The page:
- Inform planning and create accountability. HUD requires that the AFH inform specific documents, such as the Consolidated Plan, and local stakeholders may also seek to connect the AFH to other policies, such as smart growth, health, disaster-response, and other plans. The documentation and analysis of inequities in the AFH can be leveraged for legal, political, and budgetary accountability. Advocates can raise up specific needs and proposals to the public eye: for instance, zoning changes, infrastructure investments, transit improvements, or housing counseling programs.
- Sharing and governance across local boundaries: The AFFH lens is a regional one. Advocates can ensure that the AFH accordingly reflects regional inequalities, and press for solutions that extend across boundaries. They can also identify ways in which state- and federal-level policies affect fair housing at the local level, and pursue appropriate goals.
How Can National and Other Groups Help?
The “AFFH” rule pioneers a new framework with unique potential for both cross-sectoral collaboration and the creation of a pipeline among community members, advocates, and policymakers. We view the implementation as an exciting opportunity for advocates, researchers, and practitioners to work together in developing new practices for cooperation and empowerment—and to expand such practices nationwide. For example, policy organizations and national groups can support community efforts in several ways:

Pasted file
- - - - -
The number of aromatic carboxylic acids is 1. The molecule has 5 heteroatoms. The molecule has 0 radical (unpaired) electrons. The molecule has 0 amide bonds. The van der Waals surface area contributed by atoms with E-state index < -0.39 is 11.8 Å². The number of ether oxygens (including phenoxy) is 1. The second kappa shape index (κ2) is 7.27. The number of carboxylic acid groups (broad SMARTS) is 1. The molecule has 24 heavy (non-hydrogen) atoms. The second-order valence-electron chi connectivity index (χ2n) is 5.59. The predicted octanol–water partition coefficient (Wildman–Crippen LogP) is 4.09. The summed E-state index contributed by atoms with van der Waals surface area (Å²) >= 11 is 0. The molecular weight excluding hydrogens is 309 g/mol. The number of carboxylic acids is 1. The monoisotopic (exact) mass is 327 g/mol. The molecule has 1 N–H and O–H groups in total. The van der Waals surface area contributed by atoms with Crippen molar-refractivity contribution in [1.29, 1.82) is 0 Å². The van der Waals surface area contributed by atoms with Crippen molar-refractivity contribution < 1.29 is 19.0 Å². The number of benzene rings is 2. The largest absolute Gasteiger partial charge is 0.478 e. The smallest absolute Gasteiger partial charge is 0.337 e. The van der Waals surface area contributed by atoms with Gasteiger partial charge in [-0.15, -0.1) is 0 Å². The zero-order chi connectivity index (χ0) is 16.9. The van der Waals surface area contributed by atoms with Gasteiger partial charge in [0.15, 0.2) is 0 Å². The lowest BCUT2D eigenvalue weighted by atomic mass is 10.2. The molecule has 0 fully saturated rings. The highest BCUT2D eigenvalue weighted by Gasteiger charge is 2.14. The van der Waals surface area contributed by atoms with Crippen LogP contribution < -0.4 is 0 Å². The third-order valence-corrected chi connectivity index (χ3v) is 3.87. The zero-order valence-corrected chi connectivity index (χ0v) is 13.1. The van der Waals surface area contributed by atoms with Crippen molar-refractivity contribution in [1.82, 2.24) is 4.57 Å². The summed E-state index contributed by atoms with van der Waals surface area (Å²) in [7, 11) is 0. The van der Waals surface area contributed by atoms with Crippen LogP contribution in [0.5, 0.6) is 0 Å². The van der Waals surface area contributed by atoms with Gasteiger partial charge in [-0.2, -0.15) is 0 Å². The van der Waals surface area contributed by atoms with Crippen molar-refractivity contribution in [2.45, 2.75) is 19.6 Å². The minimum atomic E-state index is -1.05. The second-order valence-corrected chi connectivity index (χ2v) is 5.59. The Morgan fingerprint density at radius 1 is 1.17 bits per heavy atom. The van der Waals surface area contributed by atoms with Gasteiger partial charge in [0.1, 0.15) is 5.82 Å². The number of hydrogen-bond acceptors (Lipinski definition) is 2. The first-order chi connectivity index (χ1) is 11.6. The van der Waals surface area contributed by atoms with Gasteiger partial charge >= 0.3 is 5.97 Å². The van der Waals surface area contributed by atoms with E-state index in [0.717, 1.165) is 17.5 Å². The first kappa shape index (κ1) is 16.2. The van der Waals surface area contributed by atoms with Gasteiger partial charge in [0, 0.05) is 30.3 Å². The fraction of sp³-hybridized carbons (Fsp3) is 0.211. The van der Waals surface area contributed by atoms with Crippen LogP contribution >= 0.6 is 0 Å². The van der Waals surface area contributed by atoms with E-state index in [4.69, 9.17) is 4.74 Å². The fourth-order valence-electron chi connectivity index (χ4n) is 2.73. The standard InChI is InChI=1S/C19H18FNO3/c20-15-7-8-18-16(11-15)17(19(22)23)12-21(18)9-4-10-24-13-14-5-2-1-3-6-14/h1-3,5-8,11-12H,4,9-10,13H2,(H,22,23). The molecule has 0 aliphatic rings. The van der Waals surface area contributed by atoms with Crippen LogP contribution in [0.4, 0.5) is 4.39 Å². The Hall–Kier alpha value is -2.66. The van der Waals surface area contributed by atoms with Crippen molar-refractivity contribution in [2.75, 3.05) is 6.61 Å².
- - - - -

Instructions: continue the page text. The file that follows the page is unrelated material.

- Monitoring national implementation of the new AFFH rule: By participating with some of the first cities going through the AFFH process in 2017-18, we will learn more about the potential of the new rule to expand racial and economic justice, as well as some of the new rule’s challenges. This can inform recommendations for HUD to improve the implementation of the rule for future cities, counties, and PHAs.
- Technical assistance in the community engagement process: Policy and membership organizations may be able to provide expertise in fair housing and the AFFH requirements in particular, as well as related areas of law and social science. Staff can work with the community to obtain and analyze local information, and frame it for maximum impact on the AFH. As capacity allows, this may include data analysis and mapping. These groups can also provide substantive trainings on the AFFH regulation for community-based organizations, emphasizing the potential leverage that the community holds in the process.
- Expand networks and capacity: Organizations that specialize in civil rights policy at the national level can complement the efforts of groups with local expertise and experience, and can help facilitate collaboration across various spheres, including academics, policy organizations, advocates, and practitioners. This includes offering intersectional connections in areas like job access, K-12 education, public health, and transportation equity
- Document models that work: Membership and policy organizations can learn from the efforts of community groups in shaping and using the AFH, and use this research to inform the process in other jurisdictions, as well as to advocate for policies that support robust engagement and accountability.